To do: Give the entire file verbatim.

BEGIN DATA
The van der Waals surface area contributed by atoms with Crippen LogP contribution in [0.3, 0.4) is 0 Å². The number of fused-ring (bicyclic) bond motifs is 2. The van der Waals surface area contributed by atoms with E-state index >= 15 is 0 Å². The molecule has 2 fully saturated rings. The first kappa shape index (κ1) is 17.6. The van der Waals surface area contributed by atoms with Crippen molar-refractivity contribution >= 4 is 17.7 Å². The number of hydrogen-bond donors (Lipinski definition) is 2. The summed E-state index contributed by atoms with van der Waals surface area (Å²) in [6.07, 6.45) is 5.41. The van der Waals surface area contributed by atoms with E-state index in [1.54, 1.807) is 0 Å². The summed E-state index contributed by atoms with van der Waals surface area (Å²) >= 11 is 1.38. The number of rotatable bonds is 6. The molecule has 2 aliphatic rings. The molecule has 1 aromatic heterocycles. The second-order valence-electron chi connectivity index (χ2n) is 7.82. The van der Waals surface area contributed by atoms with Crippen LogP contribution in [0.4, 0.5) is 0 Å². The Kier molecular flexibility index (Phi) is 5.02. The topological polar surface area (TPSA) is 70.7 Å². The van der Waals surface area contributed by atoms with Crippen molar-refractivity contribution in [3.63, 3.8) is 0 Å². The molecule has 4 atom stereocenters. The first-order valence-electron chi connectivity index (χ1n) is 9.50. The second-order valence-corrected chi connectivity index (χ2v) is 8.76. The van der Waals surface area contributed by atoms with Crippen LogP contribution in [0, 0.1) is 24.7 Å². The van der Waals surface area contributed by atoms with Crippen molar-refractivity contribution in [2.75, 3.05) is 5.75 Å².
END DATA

The van der Waals surface area contributed by atoms with Crippen LogP contribution in [0.3, 0.4) is 0 Å². The number of fused-ring (bicyclic) bond motifs is 2. The van der Waals surface area contributed by atoms with E-state index >= 15 is 0 Å². The molecule has 2 fully saturated rings. The first kappa shape index (κ1) is 17.6. The van der Waals surface area contributed by atoms with Crippen molar-refractivity contribution >= 4 is 17.7 Å². The number of hydrogen-bond donors (Lipinski definition) is 2. The summed E-state index contributed by atoms with van der Waals surface area (Å²) in [6.07, 6.45) is 5.41. The van der Waals surface area contributed by atoms with E-state index in [1.54, 1.807) is 0 Å². The summed E-state index contributed by atoms with van der Waals surface area (Å²) >= 11 is 1.38. The number of rotatable bonds is 6. The molecule has 2 aliphatic rings. The molecule has 1 aromatic heterocycles. The second-order valence-electron chi connectivity index (χ2n) is 7.82. The van der Waals surface area contributed by atoms with Crippen LogP contribution in [0.4, 0.5) is 0 Å². The Kier molecular flexibility index (Phi) is 5.02. The topological polar surface area (TPSA) is 70.7 Å². The van der Waals surface area contributed by atoms with Crippen molar-refractivity contribution in [3.63, 3.8) is 0 Å². The molecule has 4 atom stereocenters. The first-order valence-electron chi connectivity index (χ1n) is 9.50. The second-order valence-corrected chi connectivity index (χ2v) is 8.76. The van der Waals surface area contributed by atoms with Crippen LogP contribution in [0, 0.1) is 24.7 Å². The van der Waals surface area contributed by atoms with Crippen molar-refractivity contribution in [2.75, 3.05) is 5.75 Å².